Clockwork Aquario was initially a victim of the gaming industry’s shift towards 3D games. Development he began in 1992 at Westone Bit Entertainment, a now-defunct studio best known for the Wonder Boy series. The game was completed by him two years later, but by that time it was completely shelved as most of the arcades had shifted to his 3D experiences and fighting games. A retro-focused publisher, he remained that way until Inin Games acquired the rights and improved it to run on modern devices.
If Clockwork Aquario had come out in the early 90’s it would have cost a lot. It’s the kind of arcade game that draws you in, with big sprites, bright colors, original worlds, and a hilarious soundtrack. You see it and you want to play it. Unfortunately, I never got a chance to experience it in an arcade because it was never actually released. But decades later, it’s finally available in a new format and playable on both PS4 and Nintendo Switch.
However, the most striking thing about this game is its appearance. This is incredible pixel art with huge, expressive characters and a wide variety of bizarre enemies. Everything is mechanical, so you can watch robot fish and squid fly through the air and giant clams shoot fireballs. I played it on the new OLED version of Switch and it was amazing. There are plenty of visual options too, so you can make your game look super crisp and clean, or add scanlines for a retro effect.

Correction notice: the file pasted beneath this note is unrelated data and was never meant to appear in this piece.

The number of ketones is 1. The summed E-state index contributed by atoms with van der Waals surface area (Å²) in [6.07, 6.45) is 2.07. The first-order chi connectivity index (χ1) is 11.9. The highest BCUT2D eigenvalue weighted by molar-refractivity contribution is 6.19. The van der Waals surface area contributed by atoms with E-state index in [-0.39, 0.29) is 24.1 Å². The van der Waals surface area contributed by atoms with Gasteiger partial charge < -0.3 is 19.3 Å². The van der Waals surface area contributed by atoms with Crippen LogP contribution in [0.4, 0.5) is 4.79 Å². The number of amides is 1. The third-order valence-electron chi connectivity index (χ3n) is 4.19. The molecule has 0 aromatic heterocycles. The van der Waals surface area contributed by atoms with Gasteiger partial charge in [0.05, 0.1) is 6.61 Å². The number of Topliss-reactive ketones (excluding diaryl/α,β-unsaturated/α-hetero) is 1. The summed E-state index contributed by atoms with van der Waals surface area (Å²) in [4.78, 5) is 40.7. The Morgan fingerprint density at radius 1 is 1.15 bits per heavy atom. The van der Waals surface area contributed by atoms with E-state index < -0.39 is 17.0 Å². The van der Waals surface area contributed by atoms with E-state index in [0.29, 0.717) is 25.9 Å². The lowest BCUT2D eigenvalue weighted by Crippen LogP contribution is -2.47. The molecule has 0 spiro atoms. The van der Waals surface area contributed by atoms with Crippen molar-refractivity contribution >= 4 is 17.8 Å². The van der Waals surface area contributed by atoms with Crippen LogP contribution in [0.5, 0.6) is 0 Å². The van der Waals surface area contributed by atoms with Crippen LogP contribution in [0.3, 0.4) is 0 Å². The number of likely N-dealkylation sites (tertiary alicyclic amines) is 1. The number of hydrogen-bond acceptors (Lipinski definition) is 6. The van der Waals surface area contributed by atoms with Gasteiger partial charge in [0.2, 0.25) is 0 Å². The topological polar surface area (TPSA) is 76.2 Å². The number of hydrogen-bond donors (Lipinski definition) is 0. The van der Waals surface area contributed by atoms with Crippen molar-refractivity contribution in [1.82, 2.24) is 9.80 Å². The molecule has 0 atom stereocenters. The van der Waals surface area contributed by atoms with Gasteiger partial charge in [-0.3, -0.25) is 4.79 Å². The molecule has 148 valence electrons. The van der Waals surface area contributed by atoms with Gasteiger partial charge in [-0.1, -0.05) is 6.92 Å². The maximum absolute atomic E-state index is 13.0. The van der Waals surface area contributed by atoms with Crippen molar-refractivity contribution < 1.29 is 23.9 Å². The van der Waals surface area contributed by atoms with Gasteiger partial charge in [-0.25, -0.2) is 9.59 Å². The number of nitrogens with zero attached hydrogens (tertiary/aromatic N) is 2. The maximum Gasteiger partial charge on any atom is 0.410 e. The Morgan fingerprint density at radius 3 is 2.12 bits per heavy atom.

As a game, Clockwork Aquario is pleasantly straightforward. It’s an action-platformer where you play as one of three characters running through a futuristic world, jumping on mechanical fish and popping strange balloons with your head. Jump and Grab He has two main actions that can be used to attack enemies or throw them at each other. It’s very simple, yet chaotic, with five worlds each ending with its own giant boss that, in the tradition of arcade games, must be defeated using pattern memory and quick reflexes.
I’m not sure how long Clockwork Aquario will hold my attention, but I’m certainly glad it exists.Preserving video games is a complex subject, but with so much of its history lost, it’s been a long time coming. It’s nice to see a project that clearly demonstrates a love of forgotten source material.
There are a few other things you can tweak besides the visuals. Arcade games are notoriously difficult – the more you try, the more quarters are spent – so Clockwork Aquario offers his three different difficulty options. This doesn’t really change the game itself, it just gives you more or less credit to get through the whole thing. There is also a training mode that you can play around with to see how it works. In addition, it is now possible to pause the game, which was not possible in the era of arcade cabinets.